"The Ambassador [Maleena Lodhi] met with the President of the UN Security Council today, however, any concrete decisions on when the Council will hold a meeting to discuss the issue have not been taken," the source said on Tuesday.
The source said that during the meeting, Lodhi briefed council President Joanna Wronecka on the situation in the region and presented Pakistan’s point of view on India’s move to revoke the autonomous status of the Jammu and Kashmir state.
Pakistan’s Foreign Minister Shah Mahmood Qureshi in a letter sent to UN Secretary-General Antonio Guterres earlier on Tuesday called on the UNSC to address the situation in the region, calling India’s decision as a breach of international law.
"Given the gravity of the situation arising from the Indian actions that constitute a deliberate breach of UN Security Council resolutions and carry serious implications for peace and security in South Asia, I urge you to bring these developments to the attention of the UN Security Council," Qureshi said in the letter obtained by Sputnik.
Qureshi added that Pakistan condemned the "illegal actions" by India which "undermine" the status of Jammu and Kashmir and deny the Kashmir people’s right to self-determination.
On Monday, Indian President Ram Nath Kovind ordered that Article 370 of the constitution, which had guaranteed the Jammu and Kashmir's special status since 1947, be revoked. Both houses of parliament have since supported the motion. Pakistani Prime Minister Imran Khan has said that his country intended to discuss the situation with Muslim minorities living in Jammu and Kashmir at the United Nations.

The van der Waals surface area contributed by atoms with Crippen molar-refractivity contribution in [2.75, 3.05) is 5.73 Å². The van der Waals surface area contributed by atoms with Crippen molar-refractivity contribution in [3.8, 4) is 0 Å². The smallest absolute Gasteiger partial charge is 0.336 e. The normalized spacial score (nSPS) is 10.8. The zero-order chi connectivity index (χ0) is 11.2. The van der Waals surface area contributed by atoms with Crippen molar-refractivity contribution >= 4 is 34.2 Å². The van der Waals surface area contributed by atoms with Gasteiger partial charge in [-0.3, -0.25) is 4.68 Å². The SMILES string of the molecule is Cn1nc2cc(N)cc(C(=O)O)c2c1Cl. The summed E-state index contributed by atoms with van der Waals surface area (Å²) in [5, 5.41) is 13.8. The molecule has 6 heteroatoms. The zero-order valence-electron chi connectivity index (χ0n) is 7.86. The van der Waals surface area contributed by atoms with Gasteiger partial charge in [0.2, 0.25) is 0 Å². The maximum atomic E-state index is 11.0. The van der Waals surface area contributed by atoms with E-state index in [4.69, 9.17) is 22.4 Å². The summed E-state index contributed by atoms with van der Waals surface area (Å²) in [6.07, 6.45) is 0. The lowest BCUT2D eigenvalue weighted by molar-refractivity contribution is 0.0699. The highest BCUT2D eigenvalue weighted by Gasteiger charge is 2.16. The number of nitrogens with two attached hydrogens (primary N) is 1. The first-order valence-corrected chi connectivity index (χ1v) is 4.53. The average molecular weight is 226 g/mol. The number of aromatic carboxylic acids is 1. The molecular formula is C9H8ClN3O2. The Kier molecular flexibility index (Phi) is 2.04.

The Indian government now wants to split the Ladakh region from Jammu and Kashmir and grant it the status of a union territory, which means it would be directly controlled by the federal government. The remainder of the state will become a second union territory. However, the Ladakh region will not have its own legislature, unlike Jammu and Kashmir.
Indian Ambassador to Russia Bala Venkatesh Varma said on Tuesday that India's decision to scrap the special status of Jammu and Kashmir state and reorganize it is an internal matter, which does not concern Pakistan.
India and Pakistan have contended for the Kashmir region, the southern part of which lies in India's Jammu and Kashmir state, since the end of British rule in 1947. Despite a ceasefire being reached in 2003 following several armed conflicts, instability has continued, leading to the emergence of various extremist groups. Tensions spiked earlier this year when the Indian military conducted airstrikes in the region in response to an attack orchestrated by a terrorist group based in the Pakistani side of Kashmir.